Chris Middleton hears some life lessons from Peter Gabriel.
To Westminster [on 1 March, 2016] to eavesdrop on a conversation between music legend, activist, and tech pioneer Peter Gabriel, and philosopher Alain de Botton.
The event was hosted by The School of Life, a venture that uses philosophy and therapy to offer grown-ups “some of the life lessons that school never taught them”. In a way, it is part TED, part gift shop, and part self-help group: a very English solution to developing emotional intelligence from its Swiss co-founder, de Botton.
His purpose is to make philosophy more relevant to people’s daily lives, which in today’s world of surface, speed, and fleeting sensation can only be a good thing – if you’re able to afford the school’s services.
The evening was billed as ‘Peter Gabriel: Life Lessons from a Rock Star’ and de Botton embarrassed his guest by introducing him as “one of the great men of the century”, causing the self-effacing singer to cackle with laughter – “Say something good!” he shouted.
So what it is about music – that axe to the frozen sea within us* – that still drives Gabriel more than his other pursuits? “We like to thump our chests, dance, and find a mate,” he said. “When you’re a shy and spotty boy and you’re in a rock band, the world opens up in mysterious ways.
“I was sent to a public school [Charterhouse], and it was just on the cusp of suffering but it was still pretty oppressive, and for me music was a retreat… I would turn it up as loud as I could and just dance… It was a release.” (As an ex-independent school boy myself, I remember rock bringing an explosion of colour, noise, sex, and outrage to a grey and silent Home Counties world.)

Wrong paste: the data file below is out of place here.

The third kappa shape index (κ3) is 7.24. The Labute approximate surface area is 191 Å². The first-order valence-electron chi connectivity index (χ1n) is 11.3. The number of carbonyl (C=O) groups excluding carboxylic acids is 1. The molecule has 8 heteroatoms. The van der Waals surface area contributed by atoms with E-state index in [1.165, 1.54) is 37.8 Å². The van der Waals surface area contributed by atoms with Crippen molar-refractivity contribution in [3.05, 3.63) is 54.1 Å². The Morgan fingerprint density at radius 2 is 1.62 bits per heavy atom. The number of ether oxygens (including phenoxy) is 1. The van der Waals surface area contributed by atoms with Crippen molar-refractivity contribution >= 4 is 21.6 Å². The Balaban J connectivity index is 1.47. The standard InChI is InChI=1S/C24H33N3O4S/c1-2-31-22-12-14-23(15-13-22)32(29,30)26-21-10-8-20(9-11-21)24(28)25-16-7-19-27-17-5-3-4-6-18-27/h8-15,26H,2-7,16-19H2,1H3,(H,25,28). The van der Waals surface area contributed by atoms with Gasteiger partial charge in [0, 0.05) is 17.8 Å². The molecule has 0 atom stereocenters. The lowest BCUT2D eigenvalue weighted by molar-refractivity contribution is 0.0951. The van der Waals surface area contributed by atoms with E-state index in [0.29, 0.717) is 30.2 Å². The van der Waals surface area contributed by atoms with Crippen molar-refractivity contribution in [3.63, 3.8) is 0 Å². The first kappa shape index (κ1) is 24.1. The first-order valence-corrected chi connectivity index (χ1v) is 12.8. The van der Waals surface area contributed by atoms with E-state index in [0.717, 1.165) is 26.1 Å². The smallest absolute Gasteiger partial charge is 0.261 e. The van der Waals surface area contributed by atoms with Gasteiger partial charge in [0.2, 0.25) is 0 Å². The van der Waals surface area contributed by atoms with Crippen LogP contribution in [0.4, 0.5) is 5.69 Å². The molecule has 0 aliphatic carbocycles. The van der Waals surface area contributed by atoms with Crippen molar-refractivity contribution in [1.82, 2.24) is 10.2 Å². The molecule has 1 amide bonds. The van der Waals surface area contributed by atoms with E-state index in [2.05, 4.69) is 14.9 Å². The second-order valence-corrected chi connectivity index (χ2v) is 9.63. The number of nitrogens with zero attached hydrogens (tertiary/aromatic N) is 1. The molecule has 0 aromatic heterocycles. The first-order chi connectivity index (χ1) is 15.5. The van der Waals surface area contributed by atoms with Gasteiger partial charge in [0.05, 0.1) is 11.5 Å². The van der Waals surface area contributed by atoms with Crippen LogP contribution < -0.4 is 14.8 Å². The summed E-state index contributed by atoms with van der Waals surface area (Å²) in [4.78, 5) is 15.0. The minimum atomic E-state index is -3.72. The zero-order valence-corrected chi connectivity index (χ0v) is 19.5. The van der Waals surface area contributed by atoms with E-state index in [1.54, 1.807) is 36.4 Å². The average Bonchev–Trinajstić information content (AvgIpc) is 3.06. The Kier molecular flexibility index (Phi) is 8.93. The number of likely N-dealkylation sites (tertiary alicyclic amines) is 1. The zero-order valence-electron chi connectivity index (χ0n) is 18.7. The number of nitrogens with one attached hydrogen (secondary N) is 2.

This may be why the Gabriel songbook is full of heroic characters who journey through an underworld of tests, ordeals, and misfortunes, to emerge changed but triumphant.
Gabriel the Belieber
On the subject of which, it was a surprise to discover which musician he’s a particular fan of today. “My listening consists mainly of Justin Bieber,” said Gabriel. And he meant it. Bieber’s new album is “very musical, has great rhythms, it’s beautifully produced, and he sings very well. So for those who dismiss him as just teen fodder, I would say open up your ears a little bit. There is a serious artist there.” (I agree about the new record.)
But he added that he has little choice in the matter: Bieber is what his seven-year old demands in the car on the school run every day. “And it’s a very long journey…” sighed Gabriel.